WE NEED A READING LIST
by Sir David Watson
The President should teach, in however limited a role, should be a serious reader; should participate in the intellectual life of the campus; should remain an informed scholar in his own field.
Frank Rhodes, The Creation of the Future, p.227 (emphasis added)
One of the more pleasant experiences of the last academic year was working (again) with Bob Burgess, vice-chancellor of the University of Leicester, in leading one of the ‘Missenden’ seminars. As usual, at the end of the 24-hour programme, the facilitator, Professor John Wakefield asked each of the participants what it was they thought they would take away. One – a university registrar – said that he had made a resolution: “to read more, like the vice-chancellors”. As a piece of feedback, I have to confess that this is one which has given me secret pleasure, even if it may not be deserved.
It arose, I think, because both Bob and I had made reference to a number of works in social science and general cultural commentary, which didn’t on the face of them immediately ‘fit’ a higher education development exercise. It also got me thinking, as I prepare to step down as a vice-chancellor, about what I might advise my successor to do during the long holiday he is going to need before diving into this strange, permanently ‘on-line’, existence.
It’s possible, in that context, that a ‘reading list’may be just as useful as a seminar (now called a ‘master-class’) or a residential course (now called a ‘change academy’). It would clearly be cheaper. Meanwhile for me personally, while on the job, reading and writing has been one of the chief ways I have found of keeping the tyranny of the moment at bay.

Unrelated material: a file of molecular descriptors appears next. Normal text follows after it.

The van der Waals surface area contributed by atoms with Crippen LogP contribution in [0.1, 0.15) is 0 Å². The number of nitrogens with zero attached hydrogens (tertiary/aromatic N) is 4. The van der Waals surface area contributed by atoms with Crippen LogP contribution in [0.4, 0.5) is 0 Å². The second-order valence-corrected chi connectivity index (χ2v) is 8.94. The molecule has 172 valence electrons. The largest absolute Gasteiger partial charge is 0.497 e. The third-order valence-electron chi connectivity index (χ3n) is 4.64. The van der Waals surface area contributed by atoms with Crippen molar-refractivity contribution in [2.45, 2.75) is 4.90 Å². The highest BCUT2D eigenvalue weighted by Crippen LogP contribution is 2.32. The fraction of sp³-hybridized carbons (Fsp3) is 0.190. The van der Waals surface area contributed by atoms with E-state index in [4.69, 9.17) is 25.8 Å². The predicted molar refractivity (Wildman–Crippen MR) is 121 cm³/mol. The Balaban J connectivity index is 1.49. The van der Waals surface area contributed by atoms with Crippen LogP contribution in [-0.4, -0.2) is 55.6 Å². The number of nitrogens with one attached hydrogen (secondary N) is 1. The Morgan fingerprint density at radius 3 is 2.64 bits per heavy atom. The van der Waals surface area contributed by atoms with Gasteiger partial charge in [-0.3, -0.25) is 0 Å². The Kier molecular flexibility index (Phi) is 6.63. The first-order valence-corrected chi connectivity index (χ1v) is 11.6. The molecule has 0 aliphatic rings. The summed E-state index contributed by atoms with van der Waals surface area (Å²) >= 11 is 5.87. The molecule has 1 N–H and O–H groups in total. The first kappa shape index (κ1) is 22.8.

So here, for what it’s worth, are my ten top recommendations. They aren’t in order of importance. I certainly don’t agree with everything they say (how, for example, could Alison Wolf be so precise and perceptive about vocational and further education and so lazily uninformed and prejudiced about higher education?). There’s no pure ‘management’ here: the closest thing is Donald Kennedy’s wonderful series of reflections on his time at Stanford (in a genre – the cashiered or superannuated university leader’s parting shots – which it’s very hard to bring off; another rare, although relatively conservative, success is Frank Rhodes’The Creation of the Future [Cornell University Press, 2001]). But they do each say something about the world in which we operate, the problems it poses, and the possibilities it opens up.
THE WATSON LIST
I recently bumped into Sir Howard Newby at the British Academy (as one does), and asked him what his list would be. He generously gave it to me on the back of the diary sheet he had been given by his office. So I now know what the Hefce CEO does all day.
Some of the items have a similar resonance, although I think his list might be more fun on the beach. Lodge is an inspired choice, and almost any one of the campus novels would do. My favourite passage is the episode in Nice Work when Robyn demonstrates to her industrial ‘pair’ that he’s really a teacher. My own contemporary fictional tip would be Tom Wolfe’s wonderfully over the top campus novel, I am Charlotte Simmons (Jonathan Cape, 2004): a kind of ‘bonfire of the vanity of the Ivy League’ that should be required reading for all of those politicians and commentators who suggest this is where we should go. On the ‘classic’ side, I’d be more inclined to recommend Marcus Aurelius, Meditations (Penguin, 1964), than Machiavelli, with the latter’s temptations for the self-styled celebrity vice-chancellor. Meanwhile, I’m intrigued that we have both gone for Sennett, and I wish I had thought of Nye. Howard’s list goes as follows:
THE NEWBY LIST